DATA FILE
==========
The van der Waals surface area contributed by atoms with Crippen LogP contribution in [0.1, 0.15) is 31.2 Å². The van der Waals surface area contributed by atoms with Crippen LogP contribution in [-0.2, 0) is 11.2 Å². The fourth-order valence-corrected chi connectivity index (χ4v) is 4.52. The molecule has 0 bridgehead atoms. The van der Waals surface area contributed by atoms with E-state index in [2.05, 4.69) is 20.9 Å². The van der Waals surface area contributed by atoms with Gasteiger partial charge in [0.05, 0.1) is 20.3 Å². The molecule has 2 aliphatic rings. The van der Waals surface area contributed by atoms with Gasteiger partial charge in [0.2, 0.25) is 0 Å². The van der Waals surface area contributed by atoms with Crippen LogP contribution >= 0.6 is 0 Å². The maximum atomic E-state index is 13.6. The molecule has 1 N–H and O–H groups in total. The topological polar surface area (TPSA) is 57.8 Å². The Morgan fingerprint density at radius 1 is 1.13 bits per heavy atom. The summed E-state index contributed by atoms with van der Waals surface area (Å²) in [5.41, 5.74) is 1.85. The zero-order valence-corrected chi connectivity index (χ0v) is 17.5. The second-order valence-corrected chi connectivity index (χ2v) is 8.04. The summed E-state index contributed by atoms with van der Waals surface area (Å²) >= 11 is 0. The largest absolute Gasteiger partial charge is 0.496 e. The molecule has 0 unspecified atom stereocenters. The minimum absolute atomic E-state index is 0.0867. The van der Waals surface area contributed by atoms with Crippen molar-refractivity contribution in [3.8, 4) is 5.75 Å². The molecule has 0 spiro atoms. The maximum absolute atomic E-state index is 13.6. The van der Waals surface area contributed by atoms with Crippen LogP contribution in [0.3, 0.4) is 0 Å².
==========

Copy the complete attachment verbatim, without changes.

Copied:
The van der Waals surface area contributed by atoms with Crippen LogP contribution in [0.1, 0.15) is 31.2 Å². The van der Waals surface area contributed by atoms with Crippen LogP contribution in [-0.2, 0) is 11.2 Å². The fourth-order valence-corrected chi connectivity index (χ4v) is 4.52. The molecule has 0 bridgehead atoms. The van der Waals surface area contributed by atoms with E-state index in [2.05, 4.69) is 20.9 Å². The van der Waals surface area contributed by atoms with Gasteiger partial charge in [0.05, 0.1) is 20.3 Å². The molecule has 2 aliphatic rings. The van der Waals surface area contributed by atoms with Gasteiger partial charge in [0.2, 0.25) is 0 Å². The van der Waals surface area contributed by atoms with Crippen LogP contribution >= 0.6 is 0 Å². The maximum atomic E-state index is 13.6. The molecule has 1 N–H and O–H groups in total. The topological polar surface area (TPSA) is 57.8 Å². The Morgan fingerprint density at radius 1 is 1.13 bits per heavy atom. The summed E-state index contributed by atoms with van der Waals surface area (Å²) in [5.41, 5.74) is 1.85. The zero-order valence-corrected chi connectivity index (χ0v) is 17.5. The second-order valence-corrected chi connectivity index (χ2v) is 8.04. The summed E-state index contributed by atoms with van der Waals surface area (Å²) >= 11 is 0. The largest absolute Gasteiger partial charge is 0.496 e. The molecule has 0 unspecified atom stereocenters. The minimum absolute atomic E-state index is 0.0867. The van der Waals surface area contributed by atoms with Crippen molar-refractivity contribution in [3.8, 4) is 5.75 Å². The molecule has 0 spiro atoms. The maximum absolute atomic E-state index is 13.6. The van der Waals surface area contributed by atoms with Crippen LogP contribution in [0.3, 0.4) is 0 Å².